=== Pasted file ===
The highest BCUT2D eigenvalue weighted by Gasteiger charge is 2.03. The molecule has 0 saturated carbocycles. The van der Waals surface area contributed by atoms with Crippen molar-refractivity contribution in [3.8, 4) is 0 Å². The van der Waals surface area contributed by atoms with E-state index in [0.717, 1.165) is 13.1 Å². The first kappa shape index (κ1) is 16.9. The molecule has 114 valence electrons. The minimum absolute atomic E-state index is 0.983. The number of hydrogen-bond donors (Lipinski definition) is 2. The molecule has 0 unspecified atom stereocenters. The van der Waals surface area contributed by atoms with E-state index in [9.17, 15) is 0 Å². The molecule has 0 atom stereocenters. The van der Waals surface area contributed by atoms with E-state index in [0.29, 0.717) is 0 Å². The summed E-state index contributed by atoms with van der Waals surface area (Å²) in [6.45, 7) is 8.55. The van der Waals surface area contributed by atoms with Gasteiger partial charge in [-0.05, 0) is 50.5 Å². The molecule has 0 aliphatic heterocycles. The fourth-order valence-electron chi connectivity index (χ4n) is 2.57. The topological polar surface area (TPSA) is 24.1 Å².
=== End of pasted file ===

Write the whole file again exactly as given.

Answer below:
The highest BCUT2D eigenvalue weighted by Gasteiger charge is 2.03. The molecule has 0 saturated carbocycles. The van der Waals surface area contributed by atoms with Crippen molar-refractivity contribution in [3.8, 4) is 0 Å². The van der Waals surface area contributed by atoms with E-state index in [0.717, 1.165) is 13.1 Å². The first kappa shape index (κ1) is 16.9. The molecule has 114 valence electrons. The minimum absolute atomic E-state index is 0.983. The number of hydrogen-bond donors (Lipinski definition) is 2. The molecule has 0 unspecified atom stereocenters. The van der Waals surface area contributed by atoms with E-state index in [9.17, 15) is 0 Å². The molecule has 0 atom stereocenters. The van der Waals surface area contributed by atoms with E-state index in [0.29, 0.717) is 0 Å². The summed E-state index contributed by atoms with van der Waals surface area (Å²) in [6.45, 7) is 8.55. The van der Waals surface area contributed by atoms with Gasteiger partial charge in [-0.05, 0) is 50.5 Å². The molecule has 0 aliphatic heterocycles. The fourth-order valence-electron chi connectivity index (χ4n) is 2.57. The topological polar surface area (TPSA) is 24.1 Å².